Indian Ocean Naval Symposium Brings Together Regional Navies

‘IONS as a Catalyst for SAGAR’, was the theme for this year’s Indian Ocean Naval Symposium (IONS), in line with the vision of Prime Minister Narendra Modi – ‘SAGAR’. The 10th edition of the event that has been looking for ways to assuming a larger role for cooperation among the littoral states of the Indian Ocean, attended by 26 regional and global navies, was held at the Lulu Bolgatty International Convention Centre in Kochi on 13 & 14 November 2018 with the aims to discuss maritime issues pertaining to cooperative capacity-building to deal with common security concerns in the region.

‘SAGAR’ that stands for the ‘Security and Growth for All in the Region’, is in consonance with India’s ‘Act East’ policy and the nation’s diplomatic, economic and military outreach in the region.

Indian Ocean Naval Symposium (IONS), launched by India in February 2008, is a voluntary initiative that seeks to increase maritime co-operation among navies of the littoral states of the Indian Ocean Region by providing an open and inclusive forum for discussion of regionally relevant maritime issues. In the process, it endeavours to generate a flow of information between naval professionals that would lead to common understanding and possibly cooperative solutions on the way ahead. There are 32 (23 members and 9 observers) Navies of the IONS which have been geographically grouped into the following four sub- regions or the littoral (the part of a sea, lake or river that is close to the shore) zones:

  • South Asian Littorals: Bangladesh, India, Maldives, Pakistan, Seychelles, Sri Lanka, and the U.K.
  • West Asian Littorals: Iran, Oman, Saudi Arabia, and UAE
  • East African Littorals: France, Kenya, Mauritius, Mozambique, South Africa, and Tanzania
  • South East Asian and Australian Littorals: Australia, Indonesia, Myanmar, Singapore, Thailand and Timor Leste
  • Observer countries: China, Germany, Italy, Japan, Malaysia, Madagascar, the Netherlands, Russia, and Spain

IONS’ biennial meetings among the littoral states of the Indian Ocean region have been held ever since its launch. Apart from its series of symposiums, it conducts numerous other activities like workshops, essay competitions and lectures to promote its objective.

IONS’ multi-naval forum has been active for a decade with a rotating chairmanship which Iran currently leads. This has been the reason, for example, for the exclusion of the US from the forum, on the consistent negative vote of Iran. Pakistan did not participate at the tenth anniversary celebrations.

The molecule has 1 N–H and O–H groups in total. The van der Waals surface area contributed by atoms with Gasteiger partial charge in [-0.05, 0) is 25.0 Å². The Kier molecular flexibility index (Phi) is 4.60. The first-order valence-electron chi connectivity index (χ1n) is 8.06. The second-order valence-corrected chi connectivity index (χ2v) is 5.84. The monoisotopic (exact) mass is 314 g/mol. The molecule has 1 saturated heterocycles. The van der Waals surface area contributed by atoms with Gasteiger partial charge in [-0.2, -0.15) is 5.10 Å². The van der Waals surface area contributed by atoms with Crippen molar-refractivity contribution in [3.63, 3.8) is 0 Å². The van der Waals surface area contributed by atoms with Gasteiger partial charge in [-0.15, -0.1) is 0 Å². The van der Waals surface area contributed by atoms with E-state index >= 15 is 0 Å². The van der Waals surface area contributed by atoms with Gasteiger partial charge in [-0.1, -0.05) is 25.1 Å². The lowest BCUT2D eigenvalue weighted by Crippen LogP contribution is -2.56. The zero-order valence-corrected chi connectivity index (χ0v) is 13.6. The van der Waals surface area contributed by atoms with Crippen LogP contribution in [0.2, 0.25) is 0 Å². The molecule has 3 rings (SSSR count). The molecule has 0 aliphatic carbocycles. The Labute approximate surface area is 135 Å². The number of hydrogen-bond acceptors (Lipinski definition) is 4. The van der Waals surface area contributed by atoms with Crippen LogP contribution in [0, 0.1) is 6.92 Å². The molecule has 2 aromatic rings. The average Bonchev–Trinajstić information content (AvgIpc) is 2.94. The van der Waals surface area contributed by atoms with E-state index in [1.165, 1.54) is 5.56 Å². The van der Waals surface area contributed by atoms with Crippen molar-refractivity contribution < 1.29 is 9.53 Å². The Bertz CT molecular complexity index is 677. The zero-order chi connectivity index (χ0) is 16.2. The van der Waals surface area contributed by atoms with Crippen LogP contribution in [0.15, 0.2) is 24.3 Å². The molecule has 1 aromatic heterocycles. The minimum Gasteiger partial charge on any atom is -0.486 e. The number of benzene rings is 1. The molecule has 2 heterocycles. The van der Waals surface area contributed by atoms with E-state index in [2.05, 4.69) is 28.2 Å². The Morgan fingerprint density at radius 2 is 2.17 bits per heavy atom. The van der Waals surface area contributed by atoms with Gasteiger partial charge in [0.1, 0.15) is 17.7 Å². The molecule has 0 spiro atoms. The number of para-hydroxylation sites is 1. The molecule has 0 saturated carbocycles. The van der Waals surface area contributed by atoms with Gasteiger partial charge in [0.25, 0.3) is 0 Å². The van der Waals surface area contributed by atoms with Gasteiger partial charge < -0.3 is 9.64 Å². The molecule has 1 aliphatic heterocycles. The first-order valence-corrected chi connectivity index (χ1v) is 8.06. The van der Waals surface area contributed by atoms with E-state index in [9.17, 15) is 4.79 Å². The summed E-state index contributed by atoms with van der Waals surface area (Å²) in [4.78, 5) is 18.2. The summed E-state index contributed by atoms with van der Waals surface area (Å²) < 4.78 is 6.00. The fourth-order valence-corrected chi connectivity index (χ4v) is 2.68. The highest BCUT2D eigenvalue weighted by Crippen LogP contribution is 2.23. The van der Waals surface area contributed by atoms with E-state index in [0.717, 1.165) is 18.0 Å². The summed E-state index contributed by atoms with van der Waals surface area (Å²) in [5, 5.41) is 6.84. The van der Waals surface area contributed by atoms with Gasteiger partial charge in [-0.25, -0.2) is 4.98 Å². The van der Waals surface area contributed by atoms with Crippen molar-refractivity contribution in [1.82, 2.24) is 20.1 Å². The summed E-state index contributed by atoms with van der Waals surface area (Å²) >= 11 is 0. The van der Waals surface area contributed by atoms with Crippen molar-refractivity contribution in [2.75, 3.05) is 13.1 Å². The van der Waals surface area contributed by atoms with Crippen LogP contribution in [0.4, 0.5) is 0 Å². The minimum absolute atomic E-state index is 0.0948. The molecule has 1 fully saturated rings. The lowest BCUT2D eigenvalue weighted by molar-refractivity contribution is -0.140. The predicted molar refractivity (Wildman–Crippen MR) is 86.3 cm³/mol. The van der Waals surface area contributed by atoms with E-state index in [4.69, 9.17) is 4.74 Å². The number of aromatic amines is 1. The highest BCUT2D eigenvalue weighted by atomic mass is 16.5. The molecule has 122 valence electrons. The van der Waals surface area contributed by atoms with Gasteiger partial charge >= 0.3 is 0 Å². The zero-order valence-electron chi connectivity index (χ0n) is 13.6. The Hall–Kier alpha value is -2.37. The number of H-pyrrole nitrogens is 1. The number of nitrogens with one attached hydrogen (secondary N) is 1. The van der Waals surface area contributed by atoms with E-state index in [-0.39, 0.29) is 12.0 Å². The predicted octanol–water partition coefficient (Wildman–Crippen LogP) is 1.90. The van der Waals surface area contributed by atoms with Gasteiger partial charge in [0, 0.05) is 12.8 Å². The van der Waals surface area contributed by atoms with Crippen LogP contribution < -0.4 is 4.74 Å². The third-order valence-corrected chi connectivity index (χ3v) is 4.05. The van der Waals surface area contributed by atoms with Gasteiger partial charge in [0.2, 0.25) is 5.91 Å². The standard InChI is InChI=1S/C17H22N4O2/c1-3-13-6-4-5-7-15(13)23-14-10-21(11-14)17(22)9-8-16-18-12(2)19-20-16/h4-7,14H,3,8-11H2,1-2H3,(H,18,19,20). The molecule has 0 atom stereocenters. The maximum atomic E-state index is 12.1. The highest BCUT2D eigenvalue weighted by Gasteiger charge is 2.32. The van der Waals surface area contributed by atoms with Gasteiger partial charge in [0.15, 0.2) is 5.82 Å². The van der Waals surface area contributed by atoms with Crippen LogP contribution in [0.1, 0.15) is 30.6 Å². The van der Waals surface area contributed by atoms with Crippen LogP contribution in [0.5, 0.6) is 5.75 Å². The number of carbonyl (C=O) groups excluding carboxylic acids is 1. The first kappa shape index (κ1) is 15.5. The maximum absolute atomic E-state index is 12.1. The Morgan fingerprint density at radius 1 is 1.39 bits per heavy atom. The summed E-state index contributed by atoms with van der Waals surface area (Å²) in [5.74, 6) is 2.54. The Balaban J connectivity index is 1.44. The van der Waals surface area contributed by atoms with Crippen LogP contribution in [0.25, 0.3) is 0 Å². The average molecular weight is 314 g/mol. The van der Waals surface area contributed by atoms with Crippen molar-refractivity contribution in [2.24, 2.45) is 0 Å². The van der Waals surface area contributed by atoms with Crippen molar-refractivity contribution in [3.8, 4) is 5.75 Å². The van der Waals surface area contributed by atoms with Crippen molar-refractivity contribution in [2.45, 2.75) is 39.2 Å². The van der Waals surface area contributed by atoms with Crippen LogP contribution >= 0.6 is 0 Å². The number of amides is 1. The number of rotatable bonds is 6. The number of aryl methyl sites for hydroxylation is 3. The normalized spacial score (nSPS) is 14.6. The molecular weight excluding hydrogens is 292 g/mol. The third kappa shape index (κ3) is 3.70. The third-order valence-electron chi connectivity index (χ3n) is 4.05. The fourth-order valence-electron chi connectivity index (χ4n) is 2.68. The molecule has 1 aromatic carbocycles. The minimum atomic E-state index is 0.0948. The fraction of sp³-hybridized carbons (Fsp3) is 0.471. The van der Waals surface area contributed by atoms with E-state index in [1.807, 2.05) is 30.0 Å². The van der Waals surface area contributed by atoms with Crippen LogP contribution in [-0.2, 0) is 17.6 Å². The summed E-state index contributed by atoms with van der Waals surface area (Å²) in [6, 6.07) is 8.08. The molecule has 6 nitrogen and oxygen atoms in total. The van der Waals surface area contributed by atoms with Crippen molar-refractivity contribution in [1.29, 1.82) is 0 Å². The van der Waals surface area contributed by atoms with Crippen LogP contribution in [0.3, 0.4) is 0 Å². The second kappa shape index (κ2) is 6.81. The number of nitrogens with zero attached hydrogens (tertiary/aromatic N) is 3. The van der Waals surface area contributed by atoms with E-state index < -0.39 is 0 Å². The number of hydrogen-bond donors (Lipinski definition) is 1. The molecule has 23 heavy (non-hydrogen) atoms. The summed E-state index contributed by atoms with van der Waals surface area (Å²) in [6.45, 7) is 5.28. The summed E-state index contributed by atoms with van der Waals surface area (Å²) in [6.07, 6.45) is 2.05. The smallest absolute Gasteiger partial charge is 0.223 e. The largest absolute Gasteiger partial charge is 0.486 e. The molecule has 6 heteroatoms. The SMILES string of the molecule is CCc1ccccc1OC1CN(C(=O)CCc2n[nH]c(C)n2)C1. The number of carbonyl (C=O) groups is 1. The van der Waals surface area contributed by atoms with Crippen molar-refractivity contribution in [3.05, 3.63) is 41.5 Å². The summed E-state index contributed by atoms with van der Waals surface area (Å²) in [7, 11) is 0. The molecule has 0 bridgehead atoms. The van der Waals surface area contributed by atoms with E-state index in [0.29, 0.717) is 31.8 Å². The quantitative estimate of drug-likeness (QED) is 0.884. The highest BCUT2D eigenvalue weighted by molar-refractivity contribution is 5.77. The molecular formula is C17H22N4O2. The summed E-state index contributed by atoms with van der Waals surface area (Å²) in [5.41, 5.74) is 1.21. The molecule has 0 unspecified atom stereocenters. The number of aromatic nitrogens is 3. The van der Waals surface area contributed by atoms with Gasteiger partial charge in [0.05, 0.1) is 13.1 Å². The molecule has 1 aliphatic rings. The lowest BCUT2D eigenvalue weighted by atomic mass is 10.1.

Indian Navy Chief Admiral Sunil Lanba, Chief Guest for the inauguration of 10th edition of the event said the IONS symposium was an “extension of the naval family” and underlined the need to keep the Indian Ocean waters safe given their importance to the history and growth of states in the ocean’s periphery and added “The seas are too large for any one navy to secure single-handedly.”

Iranian Navy Chief Rear Admiral Hossein Khanzadi along with many other members expressed that extra regional forces are now needed to maintain peace and stability in the region. Khanzadi called for a new working group to discuss the future of maritime security in the Indian Ocean Region and said that the maritime environment was changing and urged all Indian Ocean littorals to collectively take responsibility for the region’s security. Beyond a common charter to mitigate common threats like non state actors and calamities, following suggestions were placed for consensus in forum:

  • A standing force of the IONS members be raised that could look after maritime security in the region.
  • A full-scale exercise based on humanitarian relief operations that could see the participation of several member states should be undertaken.
  • Common grounds for training of personnel under the IONS initiative should be found.

India is setting up a new centre for monitoring commercial traffic in the Indian Ocean Region and has also invited member states of IONS to participate and receive information for keeping track of vessel movements.

Indian Ocean Region Information Fusion Centre (IOR-IFC) to have actionable information at hand in case of any threat to regional security is being inaugurated next month and will gather information on merchant shipping from 18 nations in the region that can be shared with ‘like-minded’ states.

Indian Navy Chief Admiral Sunil Lanba, along with Rear Admiral Khanzadi and Kerala Fisheries Minister J. Mercykutty Amma, released on the 13 November 2018 a special cover brought out by India Post to mark the occasion.

The special cover carries a map of the Indian Ocean and littoral countries of the IOR, signifying the geopolitical importance of the region. It also has a sail-boat that majestically symbolises the importance of ancient trade routes used by the natives of the region to establish trade and socio-cultural links with the countries in the region.

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